If you’re concerned about what your kids might be running across while they’re browsing the Internet, you’re definitely not alone. Your Mac has some built-in tools to deal with the problem; however, I find the Web filter within OS X’s parental controls to be…not great. In my experience, it often blocks legitimate sites and is a bit frustrating to use (having to enter your administrator password five times a day so your kid can access a site is less than fun). The solution I prefer is using the OpenDNS FamilyShield service to automatically filter all Internet activity.
Here’s how it works: The DNS (Domain Name System) is essentially the phone book of the Internet. You type “apple.com” into your browser, and DNS translates that into the numerical IP address needed to take you right where you’re looking to go.
OpenDNS maintains a list of sites and categories that parents might want to filter out. To take advantage of their service, you'll replace whatever is currently providing your DNS with their servers. Doing so means that your kid won’t be able to access anything OpenDNS blocks, unless he's really savvy and is the administrator on his machine. I’ve found it works pretty darned well, too. The basic service, which I’m going to walk through here, is free to use. With their paid service ($19.95 per year), you’ll get more control over what categories you block, and you’ll also be able to track Internet usage if you want to.
So there are two ways you can configure FamilyShield. If you set it up on your router—which sounds complicated but is really pretty easy—the changes will affect every single device that connects to your network. For those instructions, start on the OpenDNS “choose your router” page to walk through the steps.
If your child only has one Mac, though, it might be easier to just cut off his or her personal link to the bad stuff by configuring OpenDNS only on that machine. That way, the adults in the house aren’t affected by the filter. To do that, go to System Preferences> Network on your kid’s Mac. If you're logged in under the child's account, you'll need to click the lock in the lower left and enter your administrator name and password to make changes; again, be sure that your kid doesn't know that information, or he'll be able to switch things back. Anyway, once you're there, click on your network connection in the left-hand list to select it. The active network connection, almost always either Wi-Fi or Ethernet, will have a green dot.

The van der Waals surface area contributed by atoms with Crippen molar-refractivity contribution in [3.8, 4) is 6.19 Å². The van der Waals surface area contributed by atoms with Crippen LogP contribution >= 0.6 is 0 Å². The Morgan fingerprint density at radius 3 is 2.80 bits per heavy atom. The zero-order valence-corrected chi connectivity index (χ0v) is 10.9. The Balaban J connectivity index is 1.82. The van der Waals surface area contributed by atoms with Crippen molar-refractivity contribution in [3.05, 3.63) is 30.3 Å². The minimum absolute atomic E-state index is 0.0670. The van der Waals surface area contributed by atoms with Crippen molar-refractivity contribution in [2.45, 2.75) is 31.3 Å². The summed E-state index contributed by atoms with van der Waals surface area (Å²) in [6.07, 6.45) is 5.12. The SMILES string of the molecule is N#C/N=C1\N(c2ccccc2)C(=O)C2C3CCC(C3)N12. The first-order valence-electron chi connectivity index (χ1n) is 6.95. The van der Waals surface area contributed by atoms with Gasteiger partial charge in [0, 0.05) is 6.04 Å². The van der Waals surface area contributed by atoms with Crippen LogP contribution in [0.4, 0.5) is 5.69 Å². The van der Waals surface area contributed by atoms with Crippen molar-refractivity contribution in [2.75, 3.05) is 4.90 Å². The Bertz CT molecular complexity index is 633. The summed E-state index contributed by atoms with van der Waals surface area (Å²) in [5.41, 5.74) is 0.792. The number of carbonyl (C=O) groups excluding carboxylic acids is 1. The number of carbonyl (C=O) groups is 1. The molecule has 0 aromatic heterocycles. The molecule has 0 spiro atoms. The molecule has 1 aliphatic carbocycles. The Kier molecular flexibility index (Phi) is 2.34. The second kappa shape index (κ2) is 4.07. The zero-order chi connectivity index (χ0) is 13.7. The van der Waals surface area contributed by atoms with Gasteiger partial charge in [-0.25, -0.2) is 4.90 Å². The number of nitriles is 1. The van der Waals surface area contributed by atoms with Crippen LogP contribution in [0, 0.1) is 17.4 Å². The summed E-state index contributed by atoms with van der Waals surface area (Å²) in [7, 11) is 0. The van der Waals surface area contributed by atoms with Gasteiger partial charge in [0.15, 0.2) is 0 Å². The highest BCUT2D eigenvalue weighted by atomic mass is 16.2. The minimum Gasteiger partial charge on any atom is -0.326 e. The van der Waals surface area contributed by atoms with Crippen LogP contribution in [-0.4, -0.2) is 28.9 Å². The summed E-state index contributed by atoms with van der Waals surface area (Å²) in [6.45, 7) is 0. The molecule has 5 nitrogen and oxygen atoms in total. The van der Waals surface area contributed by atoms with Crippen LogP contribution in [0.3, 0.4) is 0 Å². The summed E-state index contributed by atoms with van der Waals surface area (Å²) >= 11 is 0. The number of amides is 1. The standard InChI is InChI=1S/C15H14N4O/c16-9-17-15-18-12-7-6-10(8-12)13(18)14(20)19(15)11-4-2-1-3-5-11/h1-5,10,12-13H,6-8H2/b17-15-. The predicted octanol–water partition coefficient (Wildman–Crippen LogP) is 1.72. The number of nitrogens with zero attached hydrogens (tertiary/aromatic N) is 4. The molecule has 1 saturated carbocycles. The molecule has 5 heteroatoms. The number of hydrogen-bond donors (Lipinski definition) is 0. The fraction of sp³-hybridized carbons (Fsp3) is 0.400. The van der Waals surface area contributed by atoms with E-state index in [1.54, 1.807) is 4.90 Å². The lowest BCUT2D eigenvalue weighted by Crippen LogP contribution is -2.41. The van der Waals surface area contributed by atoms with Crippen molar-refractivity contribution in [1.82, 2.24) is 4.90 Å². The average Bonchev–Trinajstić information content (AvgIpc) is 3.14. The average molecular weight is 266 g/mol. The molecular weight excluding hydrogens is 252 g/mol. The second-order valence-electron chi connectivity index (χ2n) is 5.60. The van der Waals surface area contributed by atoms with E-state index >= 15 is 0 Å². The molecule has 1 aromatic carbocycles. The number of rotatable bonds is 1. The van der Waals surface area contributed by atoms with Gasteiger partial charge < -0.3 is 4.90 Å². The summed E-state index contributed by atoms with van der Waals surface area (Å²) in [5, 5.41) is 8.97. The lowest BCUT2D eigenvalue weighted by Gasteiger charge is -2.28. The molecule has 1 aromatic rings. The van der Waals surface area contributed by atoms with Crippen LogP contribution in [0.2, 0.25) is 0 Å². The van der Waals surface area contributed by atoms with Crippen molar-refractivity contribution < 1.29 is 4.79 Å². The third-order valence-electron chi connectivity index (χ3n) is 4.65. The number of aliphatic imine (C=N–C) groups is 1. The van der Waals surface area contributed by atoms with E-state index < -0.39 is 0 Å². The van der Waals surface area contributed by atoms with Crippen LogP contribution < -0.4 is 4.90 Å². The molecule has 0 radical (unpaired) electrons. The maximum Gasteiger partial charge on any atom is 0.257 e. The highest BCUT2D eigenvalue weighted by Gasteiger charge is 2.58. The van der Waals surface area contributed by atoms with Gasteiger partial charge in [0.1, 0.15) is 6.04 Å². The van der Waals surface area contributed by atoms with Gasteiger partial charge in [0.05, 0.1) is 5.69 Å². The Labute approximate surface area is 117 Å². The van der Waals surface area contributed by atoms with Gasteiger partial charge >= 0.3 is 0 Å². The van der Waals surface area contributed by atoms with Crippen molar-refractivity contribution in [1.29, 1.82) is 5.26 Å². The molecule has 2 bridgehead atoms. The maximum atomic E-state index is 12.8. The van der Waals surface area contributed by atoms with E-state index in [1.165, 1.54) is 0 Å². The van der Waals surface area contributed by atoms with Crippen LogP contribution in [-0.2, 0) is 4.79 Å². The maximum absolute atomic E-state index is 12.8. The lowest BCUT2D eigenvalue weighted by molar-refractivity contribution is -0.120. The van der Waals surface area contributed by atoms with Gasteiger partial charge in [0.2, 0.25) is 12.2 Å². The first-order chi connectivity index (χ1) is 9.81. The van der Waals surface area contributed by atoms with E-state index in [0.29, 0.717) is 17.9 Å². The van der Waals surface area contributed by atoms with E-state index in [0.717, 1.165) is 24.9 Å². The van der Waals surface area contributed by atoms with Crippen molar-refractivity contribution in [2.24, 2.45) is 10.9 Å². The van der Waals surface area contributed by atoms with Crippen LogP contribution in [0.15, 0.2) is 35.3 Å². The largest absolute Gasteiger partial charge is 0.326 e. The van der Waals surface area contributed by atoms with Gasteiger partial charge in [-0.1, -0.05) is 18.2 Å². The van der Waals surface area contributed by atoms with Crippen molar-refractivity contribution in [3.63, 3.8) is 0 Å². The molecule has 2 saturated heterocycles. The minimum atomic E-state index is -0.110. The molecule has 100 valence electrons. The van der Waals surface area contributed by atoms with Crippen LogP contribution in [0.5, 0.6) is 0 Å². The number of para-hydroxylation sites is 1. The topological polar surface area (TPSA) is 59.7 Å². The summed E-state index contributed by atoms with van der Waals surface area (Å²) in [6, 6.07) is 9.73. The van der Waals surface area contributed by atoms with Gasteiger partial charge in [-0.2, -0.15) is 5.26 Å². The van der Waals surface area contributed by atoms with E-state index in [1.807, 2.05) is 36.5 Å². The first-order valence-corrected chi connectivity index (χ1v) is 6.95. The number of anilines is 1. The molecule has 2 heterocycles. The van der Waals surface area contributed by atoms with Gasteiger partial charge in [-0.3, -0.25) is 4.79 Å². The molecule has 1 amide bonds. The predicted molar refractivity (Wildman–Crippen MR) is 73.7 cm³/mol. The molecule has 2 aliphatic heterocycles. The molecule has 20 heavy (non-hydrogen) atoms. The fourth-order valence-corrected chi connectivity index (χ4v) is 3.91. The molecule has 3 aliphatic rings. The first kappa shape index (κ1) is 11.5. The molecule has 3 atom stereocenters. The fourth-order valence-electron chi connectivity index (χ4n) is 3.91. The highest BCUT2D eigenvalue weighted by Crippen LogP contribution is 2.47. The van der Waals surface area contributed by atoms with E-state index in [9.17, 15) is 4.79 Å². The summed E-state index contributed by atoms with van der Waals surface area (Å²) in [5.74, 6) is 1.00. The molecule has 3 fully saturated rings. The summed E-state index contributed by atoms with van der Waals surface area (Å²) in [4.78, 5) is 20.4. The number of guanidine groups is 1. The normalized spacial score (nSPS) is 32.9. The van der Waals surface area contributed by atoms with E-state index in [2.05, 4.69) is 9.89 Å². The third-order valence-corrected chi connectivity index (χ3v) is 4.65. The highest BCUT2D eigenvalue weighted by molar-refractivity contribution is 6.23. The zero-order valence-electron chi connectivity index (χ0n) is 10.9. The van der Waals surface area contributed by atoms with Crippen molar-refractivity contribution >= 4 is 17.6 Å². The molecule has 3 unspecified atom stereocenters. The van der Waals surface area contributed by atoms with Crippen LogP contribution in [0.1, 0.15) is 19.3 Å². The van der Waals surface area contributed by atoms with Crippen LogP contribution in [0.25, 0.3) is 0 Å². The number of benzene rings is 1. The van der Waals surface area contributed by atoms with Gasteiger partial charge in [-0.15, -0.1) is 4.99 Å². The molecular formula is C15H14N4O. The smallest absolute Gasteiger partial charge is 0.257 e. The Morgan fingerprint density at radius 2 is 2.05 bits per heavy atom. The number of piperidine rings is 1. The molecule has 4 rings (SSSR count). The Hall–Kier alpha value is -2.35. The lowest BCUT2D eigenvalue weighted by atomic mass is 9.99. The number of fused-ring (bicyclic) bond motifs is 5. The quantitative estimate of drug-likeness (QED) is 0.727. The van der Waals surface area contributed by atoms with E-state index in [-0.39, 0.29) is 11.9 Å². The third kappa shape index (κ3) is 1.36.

Then click on the "Advanced" button in the lower right. When you do so, you’ll see a bunch of tabs pop up, and if you’re not familiar with networking, they may look cryptic. Unsurprisingly, though, we’re gonna choose the “DNS” one.
Then all you’ve gotta do is click the plus button at the lower left (underneath the “DNS Servers” box) and add in the following two numbers: 220.127.116.11 and 18.104.22.168.
Click OK, and then when it takes you back out to the main Network Preferences page, click Apply. If your kid also uses an additional method for connecting to the Internet (such as Ethernet if you just configured Wi-Fi, for example, or vice versa), you’ll click on that service from the left-hand list and follow the same procedure again.
That’s all there is to it! Wondering what your kid’ll see when he attempts to visit a blocked site? This warning will show up in his browser:
I visited that site for science, I swear.
There are a few downsides to this method, most notably that it doesn’t protect your kiddo on any other Internet-connected devices (like gaming consoles), so if your child has multiple ways to access the Internet, following the router instructions above might be the way to go. Otherwise, this is a five-minute way to block out some of the less-than-savory elements online. No method is perfect, of course, but unless you’re willing to sit in front of the computer with little Johnny or Janie for every second, you've just gotta do what you can.